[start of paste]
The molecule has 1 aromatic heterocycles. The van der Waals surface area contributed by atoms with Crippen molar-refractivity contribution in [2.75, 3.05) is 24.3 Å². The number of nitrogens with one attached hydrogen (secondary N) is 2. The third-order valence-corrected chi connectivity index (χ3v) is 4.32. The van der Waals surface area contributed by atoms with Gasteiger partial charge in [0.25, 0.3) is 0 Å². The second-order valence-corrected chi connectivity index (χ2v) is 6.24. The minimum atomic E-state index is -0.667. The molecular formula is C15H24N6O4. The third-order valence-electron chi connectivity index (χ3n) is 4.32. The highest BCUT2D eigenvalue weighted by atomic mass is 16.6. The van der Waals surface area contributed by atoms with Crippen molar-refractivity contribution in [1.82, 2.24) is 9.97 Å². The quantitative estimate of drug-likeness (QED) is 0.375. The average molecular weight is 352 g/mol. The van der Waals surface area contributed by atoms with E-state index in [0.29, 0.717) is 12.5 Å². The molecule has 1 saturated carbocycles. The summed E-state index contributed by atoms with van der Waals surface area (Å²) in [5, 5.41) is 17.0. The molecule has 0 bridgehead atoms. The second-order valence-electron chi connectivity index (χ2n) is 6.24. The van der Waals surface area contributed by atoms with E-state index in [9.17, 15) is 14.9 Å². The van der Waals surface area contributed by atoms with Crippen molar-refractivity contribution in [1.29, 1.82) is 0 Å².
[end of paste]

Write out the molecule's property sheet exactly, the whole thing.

The molecule has 1 aromatic heterocycles. The van der Waals surface area contributed by atoms with Crippen molar-refractivity contribution in [2.75, 3.05) is 24.3 Å². The number of nitrogens with one attached hydrogen (secondary N) is 2. The third-order valence-corrected chi connectivity index (χ3v) is 4.32. The van der Waals surface area contributed by atoms with Gasteiger partial charge in [0.25, 0.3) is 0 Å². The second-order valence-corrected chi connectivity index (χ2v) is 6.24. The minimum atomic E-state index is -0.667. The molecular formula is C15H24N6O4. The third-order valence-electron chi connectivity index (χ3n) is 4.32. The highest BCUT2D eigenvalue weighted by atomic mass is 16.6. The van der Waals surface area contributed by atoms with Crippen molar-refractivity contribution in [1.82, 2.24) is 9.97 Å². The quantitative estimate of drug-likeness (QED) is 0.375. The average molecular weight is 352 g/mol. The van der Waals surface area contributed by atoms with E-state index in [0.29, 0.717) is 12.5 Å². The molecule has 1 saturated carbocycles. The summed E-state index contributed by atoms with van der Waals surface area (Å²) in [5, 5.41) is 17.0. The molecule has 0 bridgehead atoms. The second-order valence-electron chi connectivity index (χ2n) is 6.24. The van der Waals surface area contributed by atoms with E-state index in [9.17, 15) is 14.9 Å². The van der Waals surface area contributed by atoms with Crippen molar-refractivity contribution in [1.29, 1.82) is 0 Å².